Moreover, solid due diligence should be conducted before investing capital into any opportunity. Ask questions about financial professionals as well as recommended products before agreeing to place capital.

Asset Allocation – In accordance with their investment goals, time horizon and tolerance for risk, the next step for investors is choosing assets into which to invest. Diversification is a good tactic to employ in this regard. The idea is to choose assets with returns that respond under varying market conditions to balance losses. Generally, the three main asset categories — publicly traded equity, fixed income products such as bonds, and cash equivalents such as money market funds — have not moved in concert with one another. 

Circumstances capable of feeding growth in one category can potentially render others inert. Spreading investment capital over a variety of categories can smooth the returns of a portfolio. The idea is that a failure in one class may be counteracted by better returns from a different one.  

Another aspect to consider regarding asset allocation is ensuring that the chosen risk profile leaves enough room to achieve the desired amount of growth within the time frame in which it is needed. 

Above all, however, heavy investments in a single stock — even that of an investor’s employer — should be avoided. Should that company go under, all the investor’s capital will likely go with it, as well as their employment situation.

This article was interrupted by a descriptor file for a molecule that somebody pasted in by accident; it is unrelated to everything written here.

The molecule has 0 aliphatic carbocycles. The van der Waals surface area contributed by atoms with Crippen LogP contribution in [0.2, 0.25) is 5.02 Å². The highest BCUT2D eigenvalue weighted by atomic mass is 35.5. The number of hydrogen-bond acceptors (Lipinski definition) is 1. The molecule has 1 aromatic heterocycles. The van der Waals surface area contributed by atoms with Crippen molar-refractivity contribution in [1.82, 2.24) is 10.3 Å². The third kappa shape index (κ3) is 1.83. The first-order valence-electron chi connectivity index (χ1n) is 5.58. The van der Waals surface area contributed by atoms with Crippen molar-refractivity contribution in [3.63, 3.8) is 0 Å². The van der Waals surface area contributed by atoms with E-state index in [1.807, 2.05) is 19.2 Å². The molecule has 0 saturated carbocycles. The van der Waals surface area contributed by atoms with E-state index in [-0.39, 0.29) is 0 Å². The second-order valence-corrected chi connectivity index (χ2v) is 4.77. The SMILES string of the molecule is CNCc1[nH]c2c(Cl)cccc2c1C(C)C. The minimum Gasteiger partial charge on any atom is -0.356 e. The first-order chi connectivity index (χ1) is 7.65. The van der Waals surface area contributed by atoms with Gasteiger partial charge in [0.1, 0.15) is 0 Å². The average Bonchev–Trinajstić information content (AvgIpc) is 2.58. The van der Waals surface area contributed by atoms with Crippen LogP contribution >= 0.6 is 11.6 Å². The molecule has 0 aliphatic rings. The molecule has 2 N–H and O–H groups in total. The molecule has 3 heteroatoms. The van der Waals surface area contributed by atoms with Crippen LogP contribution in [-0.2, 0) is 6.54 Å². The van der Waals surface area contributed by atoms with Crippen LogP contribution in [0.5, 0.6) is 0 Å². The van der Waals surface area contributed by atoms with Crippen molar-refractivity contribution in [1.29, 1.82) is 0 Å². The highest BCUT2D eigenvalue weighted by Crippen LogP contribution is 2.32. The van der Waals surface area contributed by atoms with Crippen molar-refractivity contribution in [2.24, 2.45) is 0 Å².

Dollar Cost Averaging – Making regularly scheduled investments of the same amount over a long period minimizes the risk of placing outsized investments at inopportune times. Because prices rise and fall over the course of their generally upward trending trajectories, this technique (also known as DCA) enables investors to average the overall costs of their investments more so than investing a lump sum all at once. 

Take Free Money – Many employers offer retirement plans in which they will match employee contributions to a retirement fund — up to a pre-set amount. This is basically free money and those contributions should be maximized to get as much of it as possible. Failing to do so is tantamount to refusing an offer of free money. 

Portfolio Rebalancing – Seasoned investors make sure their portfolios remain balanced by ensuring that asset categories are not overrepresented. This helps ensure that holdings remain reflective of the investor’s risk tolerance profile. Reviewing holdings every six to 12 months is usually sufficient in this regard.

In some cases, selling to ensure asset allocations remain within the specified percentages can mean moving capital away from a high-performing asset in favor of one that seems to be struggling. While this might appear to be counterintuitive, it is in keeping with the idea of selling high and buying low.  

Primary Factors to Consider

When executing the above steps, investors would do well to keep the following factors top of mind.

Objectives should inform the choice of long-term or short-term allocations. Investors have a wide variety of needs and priorities. It is important to ensure that the chosen allocations are reflective of those goals.

Returns on investment should be as high as possible, within the prescribed risk profile. It is important to recognize that the potential return is usually accompanied by a commensurate degree of risk. 

• Frequency of returns can also vary depending upon need. An investor seeking to build retirement income is likely to be more concerned about growth early on, then shift to a high return strategy in retirement.